What is grit for chickens? And why do they need it? Let's start at the beginning! Grit for chickens is like their version of teeth. Since our littler chicken friends don't have chompers, they need this tiny, rock-solid assistant to help them break down food in their stomachs.
What is grit for chickens, and what role does it play in their digestion?
It comes in two types: insoluble, which acts as a grinding tool in their gizzard, and soluble, which plays a part in the calcium department. Imagine trying to eat corn on the cob without teeth – not pretty, right? Well, chickens face a similar challenge without grit. It keeps their digestive system running smoothly, ensuring they get all the goodness from their meals.
Chickens need grit because they're the original no-teeth gang. Unlike us, they can't chew their food into submission. Grit, in the form of tiny rock particles, hangs out in their gizzard, acting as the chicken's personal food processor. The insoluble kind grinds down grains and tough stuff, while the soluble type, like oyster shell, steps up the calcium game. Without grit, their digestive system and digestive enzymes would be in a bit of a bind, and we all know a happy chicken is a well-fed chicken.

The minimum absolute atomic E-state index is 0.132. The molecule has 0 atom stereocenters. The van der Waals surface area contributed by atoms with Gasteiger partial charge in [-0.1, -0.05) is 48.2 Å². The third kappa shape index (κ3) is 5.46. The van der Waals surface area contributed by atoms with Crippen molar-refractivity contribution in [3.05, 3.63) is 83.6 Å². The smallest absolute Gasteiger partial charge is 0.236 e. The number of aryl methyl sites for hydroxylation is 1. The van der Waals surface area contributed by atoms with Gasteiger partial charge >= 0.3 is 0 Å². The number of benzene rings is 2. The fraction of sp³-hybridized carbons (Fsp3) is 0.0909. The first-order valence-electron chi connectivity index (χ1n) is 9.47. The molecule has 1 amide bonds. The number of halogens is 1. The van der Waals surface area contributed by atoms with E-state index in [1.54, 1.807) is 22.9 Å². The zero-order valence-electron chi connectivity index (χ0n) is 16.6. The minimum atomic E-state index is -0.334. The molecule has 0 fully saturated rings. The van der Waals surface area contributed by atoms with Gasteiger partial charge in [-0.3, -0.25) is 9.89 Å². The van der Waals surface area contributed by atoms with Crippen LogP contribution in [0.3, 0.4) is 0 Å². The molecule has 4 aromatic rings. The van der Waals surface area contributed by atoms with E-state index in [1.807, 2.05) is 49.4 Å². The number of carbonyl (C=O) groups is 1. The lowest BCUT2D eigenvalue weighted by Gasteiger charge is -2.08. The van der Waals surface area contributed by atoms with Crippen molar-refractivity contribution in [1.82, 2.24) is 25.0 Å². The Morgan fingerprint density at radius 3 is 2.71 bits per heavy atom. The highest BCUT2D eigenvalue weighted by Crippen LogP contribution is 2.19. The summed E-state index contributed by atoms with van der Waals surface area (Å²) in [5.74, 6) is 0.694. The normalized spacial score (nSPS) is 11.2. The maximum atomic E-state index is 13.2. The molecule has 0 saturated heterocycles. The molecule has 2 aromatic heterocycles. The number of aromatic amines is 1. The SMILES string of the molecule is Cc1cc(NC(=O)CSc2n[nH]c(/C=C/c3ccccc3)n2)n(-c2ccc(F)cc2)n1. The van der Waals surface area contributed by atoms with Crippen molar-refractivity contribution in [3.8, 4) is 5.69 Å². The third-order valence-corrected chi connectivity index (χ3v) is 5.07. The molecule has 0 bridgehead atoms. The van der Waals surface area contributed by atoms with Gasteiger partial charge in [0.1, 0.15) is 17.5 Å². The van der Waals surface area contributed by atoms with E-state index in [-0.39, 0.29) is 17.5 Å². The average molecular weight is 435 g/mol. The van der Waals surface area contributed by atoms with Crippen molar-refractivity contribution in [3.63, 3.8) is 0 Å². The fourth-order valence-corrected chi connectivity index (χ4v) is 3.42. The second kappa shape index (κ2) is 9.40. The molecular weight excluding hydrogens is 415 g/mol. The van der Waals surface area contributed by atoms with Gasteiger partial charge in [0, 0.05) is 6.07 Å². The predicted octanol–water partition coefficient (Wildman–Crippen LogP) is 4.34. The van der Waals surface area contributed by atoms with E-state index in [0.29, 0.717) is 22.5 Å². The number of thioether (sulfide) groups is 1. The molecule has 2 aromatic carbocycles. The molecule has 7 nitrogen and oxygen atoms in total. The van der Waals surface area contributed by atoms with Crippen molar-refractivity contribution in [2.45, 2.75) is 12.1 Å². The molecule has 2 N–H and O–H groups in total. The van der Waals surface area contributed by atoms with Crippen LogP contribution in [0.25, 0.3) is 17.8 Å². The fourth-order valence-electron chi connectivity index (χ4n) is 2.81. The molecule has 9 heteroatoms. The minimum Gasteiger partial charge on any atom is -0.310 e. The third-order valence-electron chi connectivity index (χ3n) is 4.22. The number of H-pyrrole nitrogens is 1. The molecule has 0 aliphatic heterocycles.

In this post we are going to talk about what chicken grit is, the differenced between insoluble grit and soluble grit, different forms of grit, do chicks need grit, which grit makes stronger egg shells, and much more! Grit is an essential part of a chicken diet, even if the hens are eating quality commercial feed.
What is a gizzard?
The gizzard is a tough, muscular pouch in a chicken's stomach. It works like a grinder, helping them break down food like whole grains since they don't have teeth.
Grit hangs out here to assist in grinding up grains and tough bits, making digestion smoother. The chicken swallows and the gizzard contracts, using tiny pieces of grit to grind the food into a form that can be absorbed. It's the powerhouse in the chicken's belly, doing the heavy lifting in the digestive process.
Without a gizzard and grit, a chicken may develop poor feed conversion and the chickens' digestive system function may not be optimal. No one wants a health issue!
What are the main types of grit?
Each material serves a specific purpose and plays an important part of poultry diets. Insoluble grit aids in food breakdown and soluble grit, especially calcium-rich sources like oyster shell grit or eggshells, supporting crucial health aspects, particularly in laying hens.
Here's a breakdown of different materials of chicken grit and their perks: